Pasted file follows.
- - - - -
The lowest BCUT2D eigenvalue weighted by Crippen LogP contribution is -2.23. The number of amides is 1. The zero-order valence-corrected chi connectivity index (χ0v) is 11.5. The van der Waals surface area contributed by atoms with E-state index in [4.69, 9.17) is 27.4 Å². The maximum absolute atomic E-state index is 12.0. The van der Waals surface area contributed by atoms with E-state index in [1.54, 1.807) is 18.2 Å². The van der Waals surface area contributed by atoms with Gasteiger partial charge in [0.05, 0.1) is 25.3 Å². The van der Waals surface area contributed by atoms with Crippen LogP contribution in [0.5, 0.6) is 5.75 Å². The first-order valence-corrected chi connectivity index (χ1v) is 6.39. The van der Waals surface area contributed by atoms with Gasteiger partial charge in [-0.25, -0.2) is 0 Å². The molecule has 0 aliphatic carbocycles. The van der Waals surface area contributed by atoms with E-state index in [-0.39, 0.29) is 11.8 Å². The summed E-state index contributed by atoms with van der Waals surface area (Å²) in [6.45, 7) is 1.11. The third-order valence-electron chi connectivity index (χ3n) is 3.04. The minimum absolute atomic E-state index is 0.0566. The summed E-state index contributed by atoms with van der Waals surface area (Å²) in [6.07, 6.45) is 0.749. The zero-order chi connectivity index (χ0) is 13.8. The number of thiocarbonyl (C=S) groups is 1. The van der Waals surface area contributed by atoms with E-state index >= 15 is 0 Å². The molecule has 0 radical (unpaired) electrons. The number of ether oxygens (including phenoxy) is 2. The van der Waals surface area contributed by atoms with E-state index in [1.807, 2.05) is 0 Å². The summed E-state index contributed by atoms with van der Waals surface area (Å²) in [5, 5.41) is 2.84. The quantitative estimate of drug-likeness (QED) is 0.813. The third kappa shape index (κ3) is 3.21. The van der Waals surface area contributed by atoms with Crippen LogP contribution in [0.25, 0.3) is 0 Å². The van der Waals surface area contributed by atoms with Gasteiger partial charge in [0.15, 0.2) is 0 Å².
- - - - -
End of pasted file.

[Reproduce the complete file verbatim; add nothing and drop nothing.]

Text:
The lowest BCUT2D eigenvalue weighted by Crippen LogP contribution is -2.23. The number of amides is 1. The zero-order valence-corrected chi connectivity index (χ0v) is 11.5. The van der Waals surface area contributed by atoms with E-state index in [4.69, 9.17) is 27.4 Å². The maximum absolute atomic E-state index is 12.0. The van der Waals surface area contributed by atoms with E-state index in [1.54, 1.807) is 18.2 Å². The van der Waals surface area contributed by atoms with Gasteiger partial charge in [0.05, 0.1) is 25.3 Å². The van der Waals surface area contributed by atoms with Crippen LogP contribution in [0.5, 0.6) is 5.75 Å². The first-order valence-corrected chi connectivity index (χ1v) is 6.39. The van der Waals surface area contributed by atoms with Gasteiger partial charge in [-0.25, -0.2) is 0 Å². The molecule has 0 aliphatic carbocycles. The van der Waals surface area contributed by atoms with E-state index in [-0.39, 0.29) is 11.8 Å². The summed E-state index contributed by atoms with van der Waals surface area (Å²) in [6.45, 7) is 1.11. The third-order valence-electron chi connectivity index (χ3n) is 3.04. The minimum absolute atomic E-state index is 0.0566. The summed E-state index contributed by atoms with van der Waals surface area (Å²) in [6.07, 6.45) is 0.749. The zero-order chi connectivity index (χ0) is 13.8. The number of thiocarbonyl (C=S) groups is 1. The van der Waals surface area contributed by atoms with E-state index >= 15 is 0 Å². The molecule has 0 radical (unpaired) electrons. The number of ether oxygens (including phenoxy) is 2. The van der Waals surface area contributed by atoms with E-state index in [1.807, 2.05) is 0 Å². The summed E-state index contributed by atoms with van der Waals surface area (Å²) in [5, 5.41) is 2.84. The quantitative estimate of drug-likeness (QED) is 0.813. The third kappa shape index (κ3) is 3.21. The van der Waals surface area contributed by atoms with Crippen LogP contribution in [0.25, 0.3) is 0 Å². The van der Waals surface area contributed by atoms with Gasteiger partial charge in [0.15, 0.2) is 0 Å².